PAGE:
Breakwater News : Adios, it's sea time
The sailing season got off to a slow start this year with a late spring and much rain early in the summer. The regattas and races were well attended and enthusiasm was as good as or better than normal according to the organizers. As summer passed into fall, there was a noticeable changing of routine in Vineyard Haven harbor. Summer sailors had their boats put up after Labor Day, and the Vineyarders took advantage of every opportunity to get out on those beautiful autumn days, taking in the best of the season, the bite of chill wind, bundled up in favorite sweaters, relishing in rosy cheeks and brisk salt spray.
Even in the weeks before Thanksgiving, those still in the water were making the most of the most delightful of late Indian summers. Not many places where there are seasonal changes and short winter days does the sailing community take such advantage of every opportunity to get on the water. And when one of our familiar boats raises a sail and drops the mooring, those on the beach stop to watch and share a bit in the delight of a late-season sail.
The boats that are heading off to warmer climes have gone. Young sailors, perhaps for the first time, are looking for adventure. A berth on a boat heading south is one of the great thrills, giving those so inclined to experience the challenge and feel the freedom of an ocean passage. It is perhaps one of the best ways a kid can get off on his or her own. In this age, an extended break from the cell phone, the computer, the Internet, the television and all the trappings of modern American culture can only be appreciated by those practically isolated by circumstance, and sailing is a lot more rewarding than jail.
It is just this kind of opportunity that has awakened the natural tendencies and nurtured the inner strengths of so many of our most illustrious Island inhabitants. Many of our neighbors and associates have benefited from time at sea. I have come to understand that almost every person I come in contact with here has a sea story. Very often, it is those stories that break the ice.
In the case of the men I work with on the Island, there is as yet a bottomless resource of soggy yarns. While in the process of building wooden boats, it takes very little to incite the telling of a tale. Boat builders by nature tend to be an independent lot with their own way of accomplishing any given task but the one thing they all have in common? They like sharing stories.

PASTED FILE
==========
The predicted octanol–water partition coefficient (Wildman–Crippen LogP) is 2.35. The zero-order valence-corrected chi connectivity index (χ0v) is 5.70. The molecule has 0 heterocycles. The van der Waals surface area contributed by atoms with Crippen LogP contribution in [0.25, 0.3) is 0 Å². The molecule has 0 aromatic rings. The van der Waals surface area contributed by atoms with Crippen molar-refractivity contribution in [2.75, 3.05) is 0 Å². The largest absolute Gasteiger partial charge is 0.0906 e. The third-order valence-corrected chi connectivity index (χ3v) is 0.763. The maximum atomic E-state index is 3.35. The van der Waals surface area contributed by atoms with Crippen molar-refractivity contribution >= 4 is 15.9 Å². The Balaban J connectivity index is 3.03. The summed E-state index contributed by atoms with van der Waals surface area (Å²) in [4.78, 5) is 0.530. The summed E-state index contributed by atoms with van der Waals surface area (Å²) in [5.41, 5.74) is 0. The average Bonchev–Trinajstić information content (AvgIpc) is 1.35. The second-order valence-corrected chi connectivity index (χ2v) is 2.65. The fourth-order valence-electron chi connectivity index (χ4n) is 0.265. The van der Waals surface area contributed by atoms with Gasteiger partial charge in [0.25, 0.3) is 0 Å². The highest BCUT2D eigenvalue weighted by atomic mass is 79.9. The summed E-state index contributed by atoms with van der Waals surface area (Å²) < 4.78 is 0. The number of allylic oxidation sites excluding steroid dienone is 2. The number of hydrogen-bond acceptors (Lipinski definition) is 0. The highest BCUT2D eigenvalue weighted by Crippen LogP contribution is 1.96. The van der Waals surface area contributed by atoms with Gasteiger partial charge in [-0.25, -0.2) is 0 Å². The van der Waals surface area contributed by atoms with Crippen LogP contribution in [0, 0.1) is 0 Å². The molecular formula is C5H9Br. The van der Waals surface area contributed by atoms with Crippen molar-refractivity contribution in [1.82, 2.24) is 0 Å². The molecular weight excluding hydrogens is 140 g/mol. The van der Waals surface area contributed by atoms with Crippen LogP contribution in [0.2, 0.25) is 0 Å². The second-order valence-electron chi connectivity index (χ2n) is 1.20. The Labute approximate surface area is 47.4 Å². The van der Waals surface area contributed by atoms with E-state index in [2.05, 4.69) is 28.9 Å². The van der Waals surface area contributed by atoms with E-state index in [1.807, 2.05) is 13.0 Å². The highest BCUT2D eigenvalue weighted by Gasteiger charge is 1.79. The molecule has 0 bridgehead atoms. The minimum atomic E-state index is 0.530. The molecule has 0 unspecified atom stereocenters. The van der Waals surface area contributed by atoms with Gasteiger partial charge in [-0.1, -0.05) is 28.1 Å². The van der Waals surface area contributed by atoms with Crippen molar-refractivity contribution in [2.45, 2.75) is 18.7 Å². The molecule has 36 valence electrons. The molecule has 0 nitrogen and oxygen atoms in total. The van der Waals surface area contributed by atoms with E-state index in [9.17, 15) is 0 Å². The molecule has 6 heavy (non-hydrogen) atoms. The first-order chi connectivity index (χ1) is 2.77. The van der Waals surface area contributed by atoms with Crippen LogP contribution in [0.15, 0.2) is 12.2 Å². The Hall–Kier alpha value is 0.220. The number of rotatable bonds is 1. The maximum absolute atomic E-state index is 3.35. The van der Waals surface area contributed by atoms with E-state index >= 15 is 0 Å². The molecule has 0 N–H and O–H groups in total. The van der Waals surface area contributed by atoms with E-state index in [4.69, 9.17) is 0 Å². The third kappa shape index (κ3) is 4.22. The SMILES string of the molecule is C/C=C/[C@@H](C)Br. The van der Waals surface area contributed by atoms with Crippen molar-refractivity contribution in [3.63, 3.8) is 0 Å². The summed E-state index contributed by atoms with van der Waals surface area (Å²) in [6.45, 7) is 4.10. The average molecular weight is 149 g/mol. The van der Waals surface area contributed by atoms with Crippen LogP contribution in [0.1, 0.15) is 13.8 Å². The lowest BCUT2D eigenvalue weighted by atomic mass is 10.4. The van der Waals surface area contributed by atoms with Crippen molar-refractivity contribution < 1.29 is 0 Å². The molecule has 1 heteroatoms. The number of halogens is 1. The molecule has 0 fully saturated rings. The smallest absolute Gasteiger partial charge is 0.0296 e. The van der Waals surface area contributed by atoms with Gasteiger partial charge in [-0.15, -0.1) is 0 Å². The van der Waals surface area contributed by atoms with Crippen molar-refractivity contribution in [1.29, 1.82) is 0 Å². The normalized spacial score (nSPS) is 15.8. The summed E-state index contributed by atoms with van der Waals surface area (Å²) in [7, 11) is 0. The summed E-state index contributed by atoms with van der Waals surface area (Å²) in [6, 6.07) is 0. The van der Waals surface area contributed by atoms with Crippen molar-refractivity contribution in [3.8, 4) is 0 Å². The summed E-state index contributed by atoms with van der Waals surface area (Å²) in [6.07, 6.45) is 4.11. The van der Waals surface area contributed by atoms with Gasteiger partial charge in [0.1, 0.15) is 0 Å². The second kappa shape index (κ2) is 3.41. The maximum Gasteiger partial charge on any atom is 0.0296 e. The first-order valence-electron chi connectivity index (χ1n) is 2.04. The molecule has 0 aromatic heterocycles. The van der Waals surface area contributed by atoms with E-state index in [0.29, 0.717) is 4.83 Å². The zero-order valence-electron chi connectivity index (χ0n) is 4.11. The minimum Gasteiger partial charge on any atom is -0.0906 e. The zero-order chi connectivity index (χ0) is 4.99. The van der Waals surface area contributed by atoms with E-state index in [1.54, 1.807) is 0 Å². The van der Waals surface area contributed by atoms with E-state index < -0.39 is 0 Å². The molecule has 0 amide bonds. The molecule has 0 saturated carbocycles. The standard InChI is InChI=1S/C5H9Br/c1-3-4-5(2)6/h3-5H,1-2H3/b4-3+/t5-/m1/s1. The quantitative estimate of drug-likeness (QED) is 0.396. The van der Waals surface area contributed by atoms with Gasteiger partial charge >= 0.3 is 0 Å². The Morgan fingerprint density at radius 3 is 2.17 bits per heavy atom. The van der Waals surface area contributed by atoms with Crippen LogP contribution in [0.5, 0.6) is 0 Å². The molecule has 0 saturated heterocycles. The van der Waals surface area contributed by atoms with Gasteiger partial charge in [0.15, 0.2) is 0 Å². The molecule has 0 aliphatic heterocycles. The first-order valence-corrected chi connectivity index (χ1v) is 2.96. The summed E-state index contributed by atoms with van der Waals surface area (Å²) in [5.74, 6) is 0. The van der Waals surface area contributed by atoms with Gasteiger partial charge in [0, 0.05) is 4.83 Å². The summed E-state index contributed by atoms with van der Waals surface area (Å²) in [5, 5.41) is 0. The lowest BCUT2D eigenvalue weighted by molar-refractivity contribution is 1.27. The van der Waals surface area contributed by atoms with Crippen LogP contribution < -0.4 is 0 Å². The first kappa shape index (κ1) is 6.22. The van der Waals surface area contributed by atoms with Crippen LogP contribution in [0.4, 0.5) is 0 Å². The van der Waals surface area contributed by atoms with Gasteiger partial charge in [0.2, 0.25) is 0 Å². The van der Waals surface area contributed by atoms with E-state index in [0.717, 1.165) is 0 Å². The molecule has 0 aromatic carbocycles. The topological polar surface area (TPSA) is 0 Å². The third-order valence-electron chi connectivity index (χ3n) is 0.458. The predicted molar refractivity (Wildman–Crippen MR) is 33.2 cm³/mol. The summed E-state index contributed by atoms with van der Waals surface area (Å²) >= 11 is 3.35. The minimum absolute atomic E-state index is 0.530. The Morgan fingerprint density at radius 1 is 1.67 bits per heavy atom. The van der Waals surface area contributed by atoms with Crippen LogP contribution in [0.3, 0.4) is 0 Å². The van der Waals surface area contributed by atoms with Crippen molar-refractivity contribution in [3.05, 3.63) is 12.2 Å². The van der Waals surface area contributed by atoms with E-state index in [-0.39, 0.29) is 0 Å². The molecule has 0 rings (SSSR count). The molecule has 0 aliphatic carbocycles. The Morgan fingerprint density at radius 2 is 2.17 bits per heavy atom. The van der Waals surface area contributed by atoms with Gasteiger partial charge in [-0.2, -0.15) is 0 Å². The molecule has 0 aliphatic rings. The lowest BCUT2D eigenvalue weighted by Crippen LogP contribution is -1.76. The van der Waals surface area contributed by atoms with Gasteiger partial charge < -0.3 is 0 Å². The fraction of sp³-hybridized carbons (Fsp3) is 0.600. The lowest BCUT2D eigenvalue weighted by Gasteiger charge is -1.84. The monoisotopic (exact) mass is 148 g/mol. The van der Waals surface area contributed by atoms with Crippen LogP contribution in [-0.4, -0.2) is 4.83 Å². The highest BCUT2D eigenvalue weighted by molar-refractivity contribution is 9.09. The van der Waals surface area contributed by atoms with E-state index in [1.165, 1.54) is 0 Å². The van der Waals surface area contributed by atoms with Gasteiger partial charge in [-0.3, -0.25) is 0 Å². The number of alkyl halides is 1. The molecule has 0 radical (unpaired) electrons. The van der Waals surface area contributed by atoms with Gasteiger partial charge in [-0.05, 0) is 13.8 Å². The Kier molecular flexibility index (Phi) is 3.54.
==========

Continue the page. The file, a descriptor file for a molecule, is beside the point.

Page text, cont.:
If you happen to be in Vineyard Haven on any given day, especially a cold winter day, stop by the shop at Gannon and Benjamin. In the beach shop you will find a warm spot by the wood stove and a friendly boat builder willing to keep you company with appropriate conversation. If you are better dressed, you might step around to the Mugwump shop behind the Net Result and see what's abuilding there. Likely as not you will find a couple of very talented Danes, Simon and Martin, building a 28-foot double-ended sloop to Nat Benjamin's design. They are not likely to stop long for palaver, but they are fun to watch and engaging nonetheless.
Also, you will inevitably come across Ross and Kirsten (Gannon) as they put on the final push for a June launch of their own 44-foot sloop. After three years of finding the time aside from raising and home schooling their twins and running a business, the boat that will emerge from that shop will be one of the most carefully conceived and executed vessels afloat. As an extension of the renowned hospitality of this extraordinary Island family, this should be a happy ship with a long list of wannabe crew members.
As for us, we have moved Crowflite to her winter berth in the Eel Pond in Woods Hole, and at this writing, we are on our annual pilgrimage to Futaleufu, Chile. Laura and I will be in the southern hemisphere for the summer, continuing with the adventure that is our alternate life in the Andes of Patagonia. It is the result so far of a life that started many years ago on the deck of a ketch headed south, headed for adventure, and the fertile mind of a young sailor. We'll be in touch.
Seaver Jones writes Breakwater News seasonally for The Times.